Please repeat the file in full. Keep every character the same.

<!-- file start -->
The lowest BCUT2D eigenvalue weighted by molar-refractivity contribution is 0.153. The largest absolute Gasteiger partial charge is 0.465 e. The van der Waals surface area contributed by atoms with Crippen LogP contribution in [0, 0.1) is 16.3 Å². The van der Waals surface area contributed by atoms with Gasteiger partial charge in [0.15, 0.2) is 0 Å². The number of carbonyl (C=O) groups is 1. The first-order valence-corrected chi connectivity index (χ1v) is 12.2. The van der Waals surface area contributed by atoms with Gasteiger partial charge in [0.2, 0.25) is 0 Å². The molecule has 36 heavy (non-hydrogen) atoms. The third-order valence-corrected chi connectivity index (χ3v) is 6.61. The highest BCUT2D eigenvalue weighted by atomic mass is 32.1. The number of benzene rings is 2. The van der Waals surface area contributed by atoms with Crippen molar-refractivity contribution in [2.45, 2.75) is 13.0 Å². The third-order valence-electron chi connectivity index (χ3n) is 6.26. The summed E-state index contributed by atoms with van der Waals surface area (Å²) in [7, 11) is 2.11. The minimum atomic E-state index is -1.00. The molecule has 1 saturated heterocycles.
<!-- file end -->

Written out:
The lowest BCUT2D eigenvalue weighted by molar-refractivity contribution is 0.153. The largest absolute Gasteiger partial charge is 0.465 e. The van der Waals surface area contributed by atoms with Crippen LogP contribution in [0, 0.1) is 16.3 Å². The van der Waals surface area contributed by atoms with Gasteiger partial charge in [0.15, 0.2) is 0 Å². The number of carbonyl (C=O) groups is 1. The first-order valence-corrected chi connectivity index (χ1v) is 12.2. The van der Waals surface area contributed by atoms with Gasteiger partial charge in [0.2, 0.25) is 0 Å². The molecule has 36 heavy (non-hydrogen) atoms. The third-order valence-corrected chi connectivity index (χ3v) is 6.61. The highest BCUT2D eigenvalue weighted by atomic mass is 32.1. The number of benzene rings is 2. The van der Waals surface area contributed by atoms with Crippen molar-refractivity contribution in [2.45, 2.75) is 13.0 Å². The third-order valence-electron chi connectivity index (χ3n) is 6.26. The summed E-state index contributed by atoms with van der Waals surface area (Å²) in [7, 11) is 2.11. The minimum atomic E-state index is -1.00. The molecule has 1 saturated heterocycles.